LeoGlossary: Miners (Cryptocurrency)

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Miners are computers used to solve puzzles and get rewarded in cryptocurrency. These devices can be general or specially designed in nature.

In the early days, cryptocurrency mining used the CPU on any computer. That was quickly surpassed as other options arose. GPUs became popular due to the isolated nature of the chip. A CPU has many responsibilities meaning that less power is dedicated to mining. With a GPU, the opposite happens. This caused many cryptocurrency miners to shift to graphical cards.

ASIC miners ended up taking over Bitcoin. An ASIC device is one that was developed simply to mine Bitcoin. It does nothing else. These are very expensive yet are the most efficient way to mine the largest cryptocurrency. Most of the large Bitcoin mining pools are run by companies that employ these miners.

Proof-of-Work (PoW)

A blockchain that has miners is operating under the Proof-of-Work consensus mechanism. Here, a complex puzzle is solved, offering the right to add a block to the chain.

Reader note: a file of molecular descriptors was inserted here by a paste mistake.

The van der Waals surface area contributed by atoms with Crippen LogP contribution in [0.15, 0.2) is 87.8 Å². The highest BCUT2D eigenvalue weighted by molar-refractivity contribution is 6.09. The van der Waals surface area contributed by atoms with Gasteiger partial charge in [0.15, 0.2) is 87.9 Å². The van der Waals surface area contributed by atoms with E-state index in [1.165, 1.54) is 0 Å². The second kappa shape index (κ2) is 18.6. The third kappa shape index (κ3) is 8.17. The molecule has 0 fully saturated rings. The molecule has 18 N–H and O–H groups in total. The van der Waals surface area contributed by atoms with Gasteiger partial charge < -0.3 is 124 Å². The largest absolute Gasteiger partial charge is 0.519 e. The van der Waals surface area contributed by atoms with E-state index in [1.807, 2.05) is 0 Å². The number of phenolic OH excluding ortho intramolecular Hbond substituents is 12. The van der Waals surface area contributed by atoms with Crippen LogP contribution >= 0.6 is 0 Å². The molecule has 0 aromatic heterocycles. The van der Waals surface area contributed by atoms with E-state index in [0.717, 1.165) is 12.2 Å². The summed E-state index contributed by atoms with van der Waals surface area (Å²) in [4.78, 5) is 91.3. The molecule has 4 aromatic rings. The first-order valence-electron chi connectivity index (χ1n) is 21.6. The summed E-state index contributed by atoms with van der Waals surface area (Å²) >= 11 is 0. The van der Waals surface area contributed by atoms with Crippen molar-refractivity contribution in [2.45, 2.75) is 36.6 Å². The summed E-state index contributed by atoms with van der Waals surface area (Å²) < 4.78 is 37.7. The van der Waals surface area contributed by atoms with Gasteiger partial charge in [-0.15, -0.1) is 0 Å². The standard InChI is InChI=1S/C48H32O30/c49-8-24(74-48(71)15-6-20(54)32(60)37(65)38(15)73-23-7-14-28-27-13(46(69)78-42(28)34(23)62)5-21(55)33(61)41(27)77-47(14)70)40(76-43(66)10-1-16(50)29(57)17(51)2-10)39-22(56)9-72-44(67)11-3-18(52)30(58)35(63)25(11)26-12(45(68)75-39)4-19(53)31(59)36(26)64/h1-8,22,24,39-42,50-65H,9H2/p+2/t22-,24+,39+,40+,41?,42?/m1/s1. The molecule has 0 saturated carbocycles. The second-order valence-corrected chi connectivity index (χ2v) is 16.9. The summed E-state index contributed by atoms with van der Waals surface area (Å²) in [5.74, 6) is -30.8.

This differs in consensus as compared to a Proof-of-Stake (PoS) chain such as Ethereum.

Miners are tasked with solving a cryptographic puzzle. The miners collect all the transactions as put forth by the decentralized blockchain. Once there is a winner, that node will produce a block and push it to the rest of the network for verification. Upon this being accepted, the other computers update their ledgers to reflect the new additions.

Miners are responsible for maintaining the network and keeping track of all coins. Transactions are processed, updating wallet balances. For this service, the operators are incentivized through the payment of block rewards.

In addition to Bitcoin, Litecoin is the other well known PoW chain now that Ethereum switched to PoS.

Energy Consumption

Cryptocurrency mining came under attack in recent years due to the fact that it is an energy intensive business. Part of the security of the system is the idea that massive amounts of energy are required to take over the network. This means that a 51% attack becomes less viable the larger it gets. However, this increase in energy consumption sparked outrage by many around the world.

As more mining difficulty increased, there was a correlation at the amount of energy required to get the same amount of hash rate. To offset this, miners sought less expensive forms of energy. This often meant turning to areas with renewables.

Other than the cost of the rigs, electricity is the biggest expense a cryptocurrency miner has. For this reason, there are financial incentives in place for them to do all they can to reduce this outlay. If the mining pools can cut costs, they realize larger profits on the same revenue. This is no different than any other business. The difference is the biggest cost is for energy.


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